You might know of Jonathan Shaw as the first tattoo artist to ever appear on The Tonight Show with David Letterman. Or maybe you’ve seen his likeness depicted by Pulitzer Prize-winning artist Art Spiegelman on the cover of The New Yorker. Or you might know him as the son of legendary Swing-era bandleader Artie Shaw—or maybe the tattooed thug playing opposite Clint Eastwood in the movie Tightrope. You may have seen the magazine Jonathan Shaw founded back in the 90s, International Tattoo Art, at your local newsstand. Or you could have read his book, Narcisa: Our Lady of Ashes, published by Johnny Depp’s HarperCollins imprint, or his recent visual exploration of tattoo art, Vintage Tattoo Flash. You may have read mind-boggling excerpts from his long-awaited memoir-style novel, Scab Vendor: Confessions of a Tattoo Artist online. Or maybe you only remember the name Jonathan Shaw as the infamous “tattoo artist to the stars” who recently made headline news for being indicted by a New York City Grand Jury and charged with 89 felony counts of illegal weapons possession.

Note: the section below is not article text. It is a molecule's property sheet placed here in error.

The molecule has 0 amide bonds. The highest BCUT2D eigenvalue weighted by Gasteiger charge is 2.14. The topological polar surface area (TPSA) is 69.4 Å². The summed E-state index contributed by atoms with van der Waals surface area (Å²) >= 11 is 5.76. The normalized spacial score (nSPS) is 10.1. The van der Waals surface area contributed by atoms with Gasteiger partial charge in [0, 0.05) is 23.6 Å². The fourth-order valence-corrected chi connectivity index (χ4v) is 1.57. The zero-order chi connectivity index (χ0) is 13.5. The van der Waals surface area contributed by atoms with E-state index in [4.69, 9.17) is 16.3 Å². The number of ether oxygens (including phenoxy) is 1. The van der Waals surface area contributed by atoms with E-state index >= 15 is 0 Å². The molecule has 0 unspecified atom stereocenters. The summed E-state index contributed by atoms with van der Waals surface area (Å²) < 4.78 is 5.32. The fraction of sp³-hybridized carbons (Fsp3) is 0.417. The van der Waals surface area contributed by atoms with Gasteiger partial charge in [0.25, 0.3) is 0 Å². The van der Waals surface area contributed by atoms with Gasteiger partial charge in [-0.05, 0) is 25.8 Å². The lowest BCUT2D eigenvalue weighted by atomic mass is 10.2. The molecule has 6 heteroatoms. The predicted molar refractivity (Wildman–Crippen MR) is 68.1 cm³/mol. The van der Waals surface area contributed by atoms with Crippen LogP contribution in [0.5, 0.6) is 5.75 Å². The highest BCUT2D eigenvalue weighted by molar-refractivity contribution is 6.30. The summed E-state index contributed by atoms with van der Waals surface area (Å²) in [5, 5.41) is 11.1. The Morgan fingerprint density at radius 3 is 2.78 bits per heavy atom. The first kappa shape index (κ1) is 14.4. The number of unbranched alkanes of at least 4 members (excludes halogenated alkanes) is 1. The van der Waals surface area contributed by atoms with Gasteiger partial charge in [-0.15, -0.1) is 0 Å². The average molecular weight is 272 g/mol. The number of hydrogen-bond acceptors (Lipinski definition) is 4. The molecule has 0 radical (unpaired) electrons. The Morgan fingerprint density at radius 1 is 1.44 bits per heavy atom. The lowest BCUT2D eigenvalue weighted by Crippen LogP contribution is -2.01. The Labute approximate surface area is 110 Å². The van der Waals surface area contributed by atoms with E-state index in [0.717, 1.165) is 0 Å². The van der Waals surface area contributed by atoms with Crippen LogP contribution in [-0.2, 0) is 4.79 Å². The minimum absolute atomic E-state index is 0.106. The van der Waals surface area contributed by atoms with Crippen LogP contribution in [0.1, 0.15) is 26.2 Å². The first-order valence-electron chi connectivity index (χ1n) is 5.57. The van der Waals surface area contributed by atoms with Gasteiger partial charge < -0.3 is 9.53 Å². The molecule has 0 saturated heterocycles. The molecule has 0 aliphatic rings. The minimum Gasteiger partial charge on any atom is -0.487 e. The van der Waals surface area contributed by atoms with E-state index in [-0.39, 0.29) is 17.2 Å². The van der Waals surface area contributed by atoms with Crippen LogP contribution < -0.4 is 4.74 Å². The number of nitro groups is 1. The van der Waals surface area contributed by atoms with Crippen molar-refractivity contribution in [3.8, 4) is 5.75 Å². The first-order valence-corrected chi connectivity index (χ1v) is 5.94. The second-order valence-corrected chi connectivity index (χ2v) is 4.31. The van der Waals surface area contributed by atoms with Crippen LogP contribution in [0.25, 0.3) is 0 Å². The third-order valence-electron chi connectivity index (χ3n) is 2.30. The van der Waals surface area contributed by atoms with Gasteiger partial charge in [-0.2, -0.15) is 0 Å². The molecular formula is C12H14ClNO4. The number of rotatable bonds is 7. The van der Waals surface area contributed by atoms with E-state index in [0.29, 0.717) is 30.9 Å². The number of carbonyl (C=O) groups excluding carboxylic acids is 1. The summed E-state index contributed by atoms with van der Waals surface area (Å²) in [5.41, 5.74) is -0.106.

Or . . . maybe you’ve never heard of Jonathan Shaw at all.
For decades, Jonathan Shaw was a world-renowned celebrity tattoo artist. Over the course of his well-documented career, he was one of the most infamous and influential tattoo men on the planet. Described by Iggy Pop as “the great nightmare anti-hero of the New Age,” Shaw’s client list included names like Johnny Depp, The Cure, The Velvet Underground, The Pogues, The Ramones, Marilyn Manson, Jim Jarmusch, Joe Coleman, Johnny Winter, Kate Moss, Orlando Bloom, Tupac Shakur and the notorious Great Train Robber, Ronald Biggs. Jonathan Shaw is still one of the most respected names in the tattoo profession today—despite having retired over 15 years ago from an industry with an absurdly short memory—an industry he was instrumental in pioneering.
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